TEDxSeeds

Graduate school applicant seeks books about Japanese culture, nature, and landscape

アメリカの大学院に応募する方がこのブログの読者に質問したいそうです:日本の自然とランドスケープ文化の意味について、何かおすすめの学術本がありますか? 私も読者のアイデアを聞きたいです。Image credit: Luis Mendo. From TEDxSeeds プレゼンテーション.

Which books define a Japanese cultural outlook on nature and landscapes? A perspective PhD student wrote to me asking about scholarly works that would allow a comparison with England. Is there a Japanese counterpart to Raymond Williams and William Hoskins, author of The Making of the English Landscape?

I am equally curious to hear what Tokyo Green Space readers know about this topic. So please help this perspective graduate student and share your favorite in the blog comments. Thank you!

はじめまして。
My name is Jennifer Jane Riddle, and Mr. Braiterman has kindly allowed me to introduce myself and use his blog space in order to ask readers about any texts or articles by Japanese authors that address spaces and landscapes in Japan.  I am currently applying to various PhD programs in the United States, and my goal is to examine how cultural attitudes towards natural spaces are cultivated and understood and how cultural values affect the way in which countryside spaces are used. Comparatively, I am looking at the countryside of England and English authors,  such as Raymond Williams, who wrote about British culture in relation to nature and the English countryside. I am also using more anthropological centered works, as well, such as the landscape histories of William Hoskins. As for works on Japan, I have read Jinnai Hidenobu’s work on Tokyo, and I am looking for similar writers, anthropologists, or theorists who write about Japanese relationships to countryside spaces, nature, and the environment. If anyone who enjoys this blog is aware of any Japanese scholars, past or present, who focus on culture, space and place in such a way, I would love to know more.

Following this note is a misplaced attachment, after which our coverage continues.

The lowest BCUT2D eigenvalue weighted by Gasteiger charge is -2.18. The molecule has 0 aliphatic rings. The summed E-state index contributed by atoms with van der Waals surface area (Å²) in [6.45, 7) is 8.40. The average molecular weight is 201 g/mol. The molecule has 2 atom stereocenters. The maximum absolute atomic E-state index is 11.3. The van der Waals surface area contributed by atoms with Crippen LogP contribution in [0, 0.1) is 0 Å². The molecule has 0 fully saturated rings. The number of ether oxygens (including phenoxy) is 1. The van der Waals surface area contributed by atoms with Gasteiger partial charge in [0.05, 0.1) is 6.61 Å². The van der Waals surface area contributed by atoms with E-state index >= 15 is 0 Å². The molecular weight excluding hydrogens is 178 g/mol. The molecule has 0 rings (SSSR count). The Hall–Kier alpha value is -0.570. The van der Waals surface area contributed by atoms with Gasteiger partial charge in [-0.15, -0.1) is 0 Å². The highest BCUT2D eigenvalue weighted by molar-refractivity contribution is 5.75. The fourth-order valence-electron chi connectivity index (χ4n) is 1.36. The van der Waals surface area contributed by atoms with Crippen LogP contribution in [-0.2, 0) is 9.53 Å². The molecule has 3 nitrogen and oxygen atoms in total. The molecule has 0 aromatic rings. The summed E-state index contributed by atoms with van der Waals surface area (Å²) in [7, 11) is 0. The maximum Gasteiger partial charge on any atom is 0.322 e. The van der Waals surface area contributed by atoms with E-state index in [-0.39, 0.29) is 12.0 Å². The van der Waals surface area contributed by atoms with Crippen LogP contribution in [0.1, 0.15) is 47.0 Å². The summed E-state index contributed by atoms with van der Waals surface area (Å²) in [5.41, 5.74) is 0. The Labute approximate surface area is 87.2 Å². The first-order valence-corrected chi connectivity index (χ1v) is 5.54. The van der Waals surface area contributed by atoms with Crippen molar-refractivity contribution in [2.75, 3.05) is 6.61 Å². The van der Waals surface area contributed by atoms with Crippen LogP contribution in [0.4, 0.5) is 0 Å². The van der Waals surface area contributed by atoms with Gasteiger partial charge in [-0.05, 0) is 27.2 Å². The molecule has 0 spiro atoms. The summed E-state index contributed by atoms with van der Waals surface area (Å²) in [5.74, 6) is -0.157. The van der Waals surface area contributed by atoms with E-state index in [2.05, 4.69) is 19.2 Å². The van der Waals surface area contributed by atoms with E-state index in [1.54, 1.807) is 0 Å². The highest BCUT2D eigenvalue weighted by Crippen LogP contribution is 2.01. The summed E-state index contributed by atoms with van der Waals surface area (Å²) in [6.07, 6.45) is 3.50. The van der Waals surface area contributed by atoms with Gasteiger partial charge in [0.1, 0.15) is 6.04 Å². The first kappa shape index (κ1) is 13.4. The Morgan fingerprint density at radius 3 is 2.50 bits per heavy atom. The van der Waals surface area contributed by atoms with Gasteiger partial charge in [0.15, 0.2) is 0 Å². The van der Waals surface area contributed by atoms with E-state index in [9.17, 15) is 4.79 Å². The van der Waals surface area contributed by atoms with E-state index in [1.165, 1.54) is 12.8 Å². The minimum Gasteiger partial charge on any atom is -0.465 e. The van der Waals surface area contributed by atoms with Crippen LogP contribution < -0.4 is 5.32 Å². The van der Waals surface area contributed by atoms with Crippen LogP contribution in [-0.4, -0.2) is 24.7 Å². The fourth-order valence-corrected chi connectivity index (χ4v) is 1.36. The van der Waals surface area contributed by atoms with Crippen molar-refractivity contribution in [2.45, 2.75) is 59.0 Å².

どうぞよろしくお願いします。

Image credit: Luis Mendo. From TEDxSeeds presentation.

Yokohama’s lovely ferry terminal and promenade

都市計画が良くないのに、東京生活は素晴らしいと友達に話します。最近、TEDxSeedsに行って、横浜の港でまた遊びました。大さん橋という国際埠頭はきれいな建築や商売や水辺公園を組み合わせています。横浜がこんな新しい開いたスペースを作られるならば、東京もできるはずです。

I often tell people that Tokyo’s urban life is wonderful in spite of city planning. On the one hand, this view valorizes the activities of everyday people in making public spaces alive with plants, care, and community. On the other hand, it also expresses a resignation that city leaders cannot or will not improve city life.

Recently I attended TEDxSeeds at Yokohama’s restored port. In addition to wonderful historic buildings that are preserved and reused, the entire port area has a revitalized public park and waterfront promenade. One of the most spectacular public places is the undulating rooftop park above the International Ferry Terminal, designed by London’s Foreign Office Architects; in Japanese it’s called Osanbashi.

This is a bold example of creating a new open space that combines commerce (the business of loading and unloading passenger ships) with a place for residents and visitors to stroll and relax on the waterfront. I heard one Yokohama resident refer to the building as “the whale” building because of its curvy surface.